What is the Biological Approach?
The Biological Approach is based on the idea that we are how we are due to genetics and physiology (our bodily structures and features). It is the idea that we all behave differently due to the physical differences of our bodies. This also means that when we get ill (both physically and mentally), it’s because of changes to our physiology and/or genetic damage.
Although you will probably never meet a person who embraces this view fully, biopsychologists tend to be deterministic in their outlook on life - they believe that we don't really have free will since our behaviour is not only inherent in our genes (and so we have no control over how we react to external stimulus) but also because we cannot fully control the external stimuli we are exposed to throughout our lives.
The Case of Phineas Gage
Phineas Gage, not a psychologist or biologist at all, was an unfortunate railroad construction worker who in an unlikely event ended up with an iron rod being propelled (via an explosion meant to clear rocks for a new rail path) through and out of his head. Incredibly, Gage survived the attack and was walking within minutes. He was treated and although he became comatose after his wound was infected, he even managed to survive that and got back to his normal life.
However, due to the accident Phineas Gage’s personality underwent a reportedly remarkable transformation for the worse. His old job was no longer a possibility for him, since his employer thought him suddenly unfit for his old position. More importantly, he suddenly seemed disrespectful: swearing and being reckless towards his colleagues and their feelings. He also seemed indecisive and lost his inhibitions (he couldn't control his own actions). His change was so dramatic that his friends said that he was “no longer Gage”.
Thus, Gage is often cited as proof for the biological approach because a physical change (in this case damage) to his physiognomy resulted in different behaviour.
Paul Pierre Broca (1824-1880)
Broca’s Findings Concerning Speech
Using patients with speech disorders such as Tan-Tan (who could understand speech but not speak properly), he discovered that the destruction of only a 4x4cm area of the brain would result in speech impairment. Thus, he concluded that there was a specific part of the brain that was responsible for the production of speech. This area of the brain was known as Broca’s Area.
Biopsychologists later discovered the area of the brain responsible for the comprehension of speech, now known as "Wernicke’s area."
Tan-Tan's "Wenicke's area" was said to have remained unaffected in his faulty brain, explaining his apparent comprehension of language.
Broca's Tan-Tan is an example of Post Mortem Analysis at work.
Methods of the Biological Approach
The biological approach is all about the physical properties of the brain and therefore the entire theory is revolved around better understanding cortical localisation (meaning that the brain is split into different areas to carry out different functions).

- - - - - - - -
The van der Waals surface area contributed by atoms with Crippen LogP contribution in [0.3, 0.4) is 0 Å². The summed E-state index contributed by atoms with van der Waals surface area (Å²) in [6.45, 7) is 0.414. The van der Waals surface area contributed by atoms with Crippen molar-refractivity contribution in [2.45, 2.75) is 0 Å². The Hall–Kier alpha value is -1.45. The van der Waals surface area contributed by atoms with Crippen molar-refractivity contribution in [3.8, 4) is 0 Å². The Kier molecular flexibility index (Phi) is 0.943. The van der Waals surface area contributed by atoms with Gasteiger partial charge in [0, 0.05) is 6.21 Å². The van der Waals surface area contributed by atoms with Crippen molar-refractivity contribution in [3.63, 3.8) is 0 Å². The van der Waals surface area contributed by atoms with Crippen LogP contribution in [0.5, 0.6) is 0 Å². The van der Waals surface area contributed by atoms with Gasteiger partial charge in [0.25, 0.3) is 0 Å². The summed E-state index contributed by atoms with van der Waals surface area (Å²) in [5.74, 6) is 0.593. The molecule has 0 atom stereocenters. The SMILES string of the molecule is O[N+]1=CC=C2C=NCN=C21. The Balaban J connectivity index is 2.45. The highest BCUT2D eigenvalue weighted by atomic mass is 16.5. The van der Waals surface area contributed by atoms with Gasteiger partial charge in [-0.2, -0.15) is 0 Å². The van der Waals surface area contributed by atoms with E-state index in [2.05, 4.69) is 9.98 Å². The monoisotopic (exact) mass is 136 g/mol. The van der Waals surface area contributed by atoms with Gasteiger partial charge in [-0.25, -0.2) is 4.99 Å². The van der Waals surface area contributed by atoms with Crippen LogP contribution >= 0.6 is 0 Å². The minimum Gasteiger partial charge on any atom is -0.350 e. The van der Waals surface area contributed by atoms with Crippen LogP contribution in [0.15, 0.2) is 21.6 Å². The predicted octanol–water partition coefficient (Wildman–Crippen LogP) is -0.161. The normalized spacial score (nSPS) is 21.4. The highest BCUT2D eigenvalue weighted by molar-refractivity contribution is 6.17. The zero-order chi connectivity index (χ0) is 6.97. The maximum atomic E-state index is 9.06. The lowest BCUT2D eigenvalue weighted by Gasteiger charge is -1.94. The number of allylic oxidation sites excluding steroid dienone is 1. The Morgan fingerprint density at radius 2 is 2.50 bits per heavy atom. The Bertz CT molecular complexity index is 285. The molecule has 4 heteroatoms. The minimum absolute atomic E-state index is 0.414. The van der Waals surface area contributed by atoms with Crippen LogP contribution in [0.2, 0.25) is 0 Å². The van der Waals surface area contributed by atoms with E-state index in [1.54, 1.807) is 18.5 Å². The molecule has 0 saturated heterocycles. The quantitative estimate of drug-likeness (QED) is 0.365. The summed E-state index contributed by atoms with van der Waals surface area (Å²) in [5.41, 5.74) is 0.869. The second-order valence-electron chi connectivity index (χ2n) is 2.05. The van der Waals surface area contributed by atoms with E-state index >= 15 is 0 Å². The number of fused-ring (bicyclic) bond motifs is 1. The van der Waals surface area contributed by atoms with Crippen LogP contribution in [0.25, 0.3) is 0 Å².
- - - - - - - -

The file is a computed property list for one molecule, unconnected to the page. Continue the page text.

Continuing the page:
In order to do this, a variety of scanning techniques are used:
MRI, fMRI and PET Scans
-fMRI scans show 4 images per second on-screen of which part of the brain blood is being supplied to (suggesting activity), creating a moving visualisation of where blood being transferred to. MRI scans produce still photos for analysis.
Post Mortem Analysis
Performing after-death surgery on people who had mental diseases when they were alive can give insights into which parts of the brain are and are not responsible for particular functions.
Live Brain Surgery
Performed on people who already need to have brain surgery (for example those who need a tumour removed), some biopsychologists have tested the various functions of the brain by stimulating them with electrical impulses. A famous example of this is Wilder Penfield who stimulated the cerebral cortex of patients who then had vivid memories of the past and 'unusual experiences'.
Strengths of the Biological Approach
- Scientific - the conclusions are from scientific theory and are based on empirical evidence.
- Development of drugs and breakdowns - It's used practically and successfully in real life.
- New Knowledge - It helps us to understand the role of the brain in higher mental functions like memory (whilst other approaches to not attempt to explain these).
- Identifies Features of Genetics - Shows us how evolution and genetics influence our behaviour as well as playing a role in child development.
- Does not explain specific behaviours – only deals with general emotions and does not include experience of humans.
- Reductionist – it reduces all behaviour to physical processes and neuron activity.
- It can (in the extreme) ignore influence of environment – it is on the side of nature side of the nature/nurture debate and ignores a lot of evidence for the opposing side.
- Gaps - does not really explain consciousness and self-consciousness (self-awareness).
- Simplistic - Simplistic view of human behaviour as no consideration or recognition of social factors (culture…society...).